Centennial of Flight 2003: Australian Aeromodellers Tribute

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Updated December 22, 2002

Bob Edwards
Melbourne, Victoria, Australia

The Robert 'Bob' Copland Wakefield Winner, 1939

Photography : John Bird

Bob Edwards explained to Prof. John Bird that that "...the plan contains very detailed documentation on the type of balsa grade and weight to be used for each of the component parts" (weight strength trade-off).

"The fuselage formers are constructed of rings of laminated balsa, themselves wrapped around cardboard formers which are threaded onto a tubular rod."

"The longerons are progressively glued into place. Two or three longerons spaces are left vacant to allow a pairs of scissors through the gap to cut away the card board formers and extract the pieces through the gap."

You may wish to read the April 1940, Air Trails magazine article on the original Copland Wakefield - The article also incl. plans and instructions to build this classic design.


First the undercarriage


Rudder and tailplane detail

One the left hand side of the fuselage can be seen the dethermaliser mechanism. When released it allows the tail plane to tilt upwards and causes a flat spin stall bringing the model down to earth.


Wings inserted

The tips of the wing are laminated from thin strips of balsa held around a cardboard former. All the surfaces including the hand-carved double bladed balsa prop are covered with yellow tissue and finished with dope.

John comments : "My observation would be that the builder would have to be VERY accurate and careful to ensure that both 'plug-in wings' were a perfect match in incidence and dihedral alignment other wise the model would not fly straight and true."



John comments : "Bob claims the appearance of this model is a 'Show Stopper' and has been worth the effort of building for the ego boost of the response from other modellers. Bob claims the model is not difficult, the plans are very detailed step-by-step..just time consuming."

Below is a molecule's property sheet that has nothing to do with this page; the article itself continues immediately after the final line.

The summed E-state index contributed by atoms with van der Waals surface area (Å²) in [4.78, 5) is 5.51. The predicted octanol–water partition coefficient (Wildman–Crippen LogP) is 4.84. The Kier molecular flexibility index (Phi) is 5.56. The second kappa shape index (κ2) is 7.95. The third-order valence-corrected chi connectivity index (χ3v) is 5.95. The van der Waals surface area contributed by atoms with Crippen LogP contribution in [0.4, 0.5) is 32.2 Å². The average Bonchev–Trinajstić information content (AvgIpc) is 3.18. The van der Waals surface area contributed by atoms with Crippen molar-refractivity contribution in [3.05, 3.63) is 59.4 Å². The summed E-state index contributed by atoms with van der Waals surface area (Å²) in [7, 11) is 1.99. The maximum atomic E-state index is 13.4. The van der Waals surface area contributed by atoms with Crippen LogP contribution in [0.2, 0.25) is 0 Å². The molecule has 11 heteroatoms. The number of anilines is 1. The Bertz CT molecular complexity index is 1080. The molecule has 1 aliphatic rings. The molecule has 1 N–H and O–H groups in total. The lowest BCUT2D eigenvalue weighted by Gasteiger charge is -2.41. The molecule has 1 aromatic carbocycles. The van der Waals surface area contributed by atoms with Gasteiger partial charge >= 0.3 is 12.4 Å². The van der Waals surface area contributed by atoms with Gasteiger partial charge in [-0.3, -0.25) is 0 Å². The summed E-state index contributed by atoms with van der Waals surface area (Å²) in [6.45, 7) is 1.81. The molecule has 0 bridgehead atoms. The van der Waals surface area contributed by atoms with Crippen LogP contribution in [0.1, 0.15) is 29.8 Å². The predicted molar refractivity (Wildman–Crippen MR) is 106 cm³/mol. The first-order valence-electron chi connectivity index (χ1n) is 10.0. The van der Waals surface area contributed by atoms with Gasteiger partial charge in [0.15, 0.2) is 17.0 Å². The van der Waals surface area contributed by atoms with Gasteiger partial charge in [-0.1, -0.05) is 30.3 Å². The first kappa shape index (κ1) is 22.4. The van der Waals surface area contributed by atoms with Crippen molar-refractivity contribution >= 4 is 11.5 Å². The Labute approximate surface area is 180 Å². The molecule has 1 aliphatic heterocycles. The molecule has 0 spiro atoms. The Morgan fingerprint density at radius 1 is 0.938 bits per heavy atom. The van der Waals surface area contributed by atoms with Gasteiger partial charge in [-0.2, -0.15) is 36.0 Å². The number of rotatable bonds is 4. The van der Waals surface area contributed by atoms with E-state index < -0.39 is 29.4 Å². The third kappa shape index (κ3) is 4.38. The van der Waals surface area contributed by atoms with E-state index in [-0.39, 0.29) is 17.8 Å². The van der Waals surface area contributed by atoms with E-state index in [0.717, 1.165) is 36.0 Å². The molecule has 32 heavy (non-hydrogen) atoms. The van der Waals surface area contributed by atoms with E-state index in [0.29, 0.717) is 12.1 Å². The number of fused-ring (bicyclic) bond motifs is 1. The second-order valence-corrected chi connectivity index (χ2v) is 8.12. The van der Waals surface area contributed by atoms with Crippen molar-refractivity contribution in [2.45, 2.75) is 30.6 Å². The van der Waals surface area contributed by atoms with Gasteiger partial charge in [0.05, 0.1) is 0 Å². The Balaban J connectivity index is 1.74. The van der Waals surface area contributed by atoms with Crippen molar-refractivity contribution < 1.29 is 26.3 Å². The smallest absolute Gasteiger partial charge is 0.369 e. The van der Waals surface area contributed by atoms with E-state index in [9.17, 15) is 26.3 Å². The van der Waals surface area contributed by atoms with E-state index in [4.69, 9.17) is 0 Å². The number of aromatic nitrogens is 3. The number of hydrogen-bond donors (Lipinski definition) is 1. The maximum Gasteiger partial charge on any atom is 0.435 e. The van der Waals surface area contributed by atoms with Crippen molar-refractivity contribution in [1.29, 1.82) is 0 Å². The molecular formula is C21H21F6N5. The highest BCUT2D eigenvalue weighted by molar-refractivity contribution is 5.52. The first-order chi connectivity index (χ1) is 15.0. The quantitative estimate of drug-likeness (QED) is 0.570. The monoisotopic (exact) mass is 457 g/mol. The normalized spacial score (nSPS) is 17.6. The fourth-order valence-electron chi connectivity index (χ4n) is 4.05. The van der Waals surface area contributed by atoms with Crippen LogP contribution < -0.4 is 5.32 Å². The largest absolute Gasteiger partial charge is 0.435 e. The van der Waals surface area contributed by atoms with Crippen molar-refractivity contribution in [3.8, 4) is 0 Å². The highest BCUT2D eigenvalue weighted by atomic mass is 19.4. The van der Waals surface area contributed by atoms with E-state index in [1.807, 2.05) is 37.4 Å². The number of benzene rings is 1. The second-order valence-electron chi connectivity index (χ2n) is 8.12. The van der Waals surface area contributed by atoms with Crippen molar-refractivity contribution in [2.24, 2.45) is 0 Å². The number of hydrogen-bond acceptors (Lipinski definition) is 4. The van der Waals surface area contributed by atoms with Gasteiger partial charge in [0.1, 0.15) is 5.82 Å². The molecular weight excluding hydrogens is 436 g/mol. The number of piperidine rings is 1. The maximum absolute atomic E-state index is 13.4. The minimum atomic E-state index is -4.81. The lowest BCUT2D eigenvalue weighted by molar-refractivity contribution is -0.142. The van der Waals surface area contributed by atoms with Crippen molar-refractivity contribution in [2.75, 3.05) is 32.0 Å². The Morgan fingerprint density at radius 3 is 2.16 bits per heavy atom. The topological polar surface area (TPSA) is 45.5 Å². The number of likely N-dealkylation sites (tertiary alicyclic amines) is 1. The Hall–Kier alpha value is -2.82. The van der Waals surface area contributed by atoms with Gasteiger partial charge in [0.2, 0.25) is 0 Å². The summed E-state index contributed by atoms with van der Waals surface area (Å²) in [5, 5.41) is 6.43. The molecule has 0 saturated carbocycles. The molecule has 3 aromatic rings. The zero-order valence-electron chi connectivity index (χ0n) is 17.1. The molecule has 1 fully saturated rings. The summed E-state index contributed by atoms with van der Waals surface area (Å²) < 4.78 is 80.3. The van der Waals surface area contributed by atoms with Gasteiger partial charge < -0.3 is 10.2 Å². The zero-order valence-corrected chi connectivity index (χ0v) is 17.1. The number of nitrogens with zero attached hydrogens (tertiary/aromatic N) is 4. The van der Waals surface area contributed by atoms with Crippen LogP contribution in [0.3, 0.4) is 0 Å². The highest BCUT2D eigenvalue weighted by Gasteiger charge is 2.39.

Launch profile

John comments : "It is a measure of the designer that he was able to create such an elegant and harmonious proportioned form and use the materials ( balsa and tissue) in such refined structural engineering configuration. It is a measure of the skill of a builder to be able build to the aesthetic and construction tolerances imposed by a design such at this."


Launch front elev.

John comments : "In my opinion the design of model epitomises Aeromodelling at its best, a blend of Art/Science/Engineering , nothing superfluous, no attempt or allusions to mimic a full size aircraft. A design which reflects its function as a rubber-powered flying machine."

"This design and model would sit well as a classic of industrial and aeronautical design."


In flight


In flight


In flight

John comments : "We were on the flying field early in the morning to have calm air to test a set of R/C models Bob intended taking to the forth coming National Competition. I had requested Bob to take his Wakefield Copeland along so I could get some 'action shots'.

However of with the morning temperature climbing rapidly towards the predicted 40 degrees plus and high thermal activity evident. Bob decided against risking even a short wind glide test for the camera least the model escape from the confines of the airstrip. (nb: The Yarra Glen field is on a private airstrip surround by rolling hills, fenced for grazing and lightly tree a field unsuitable for freeflight models.)"

The model we were to test fly on that morning had an internal combustion engine and we had made a test flight with the red model [soon] before Bob realised it was a day of total fireban. For safety he abandoned further tests.

Not to be beaten, photographically anyway, by using a long pole, some fine cotton and a bit of digital trickery, the model did 'fly' for our camera. And yes, that is true Aussie blue sky (even the last image) - no need for any digital magic here

On a websearch we in fact did find an image of this craft on a flying day


Winding the flight


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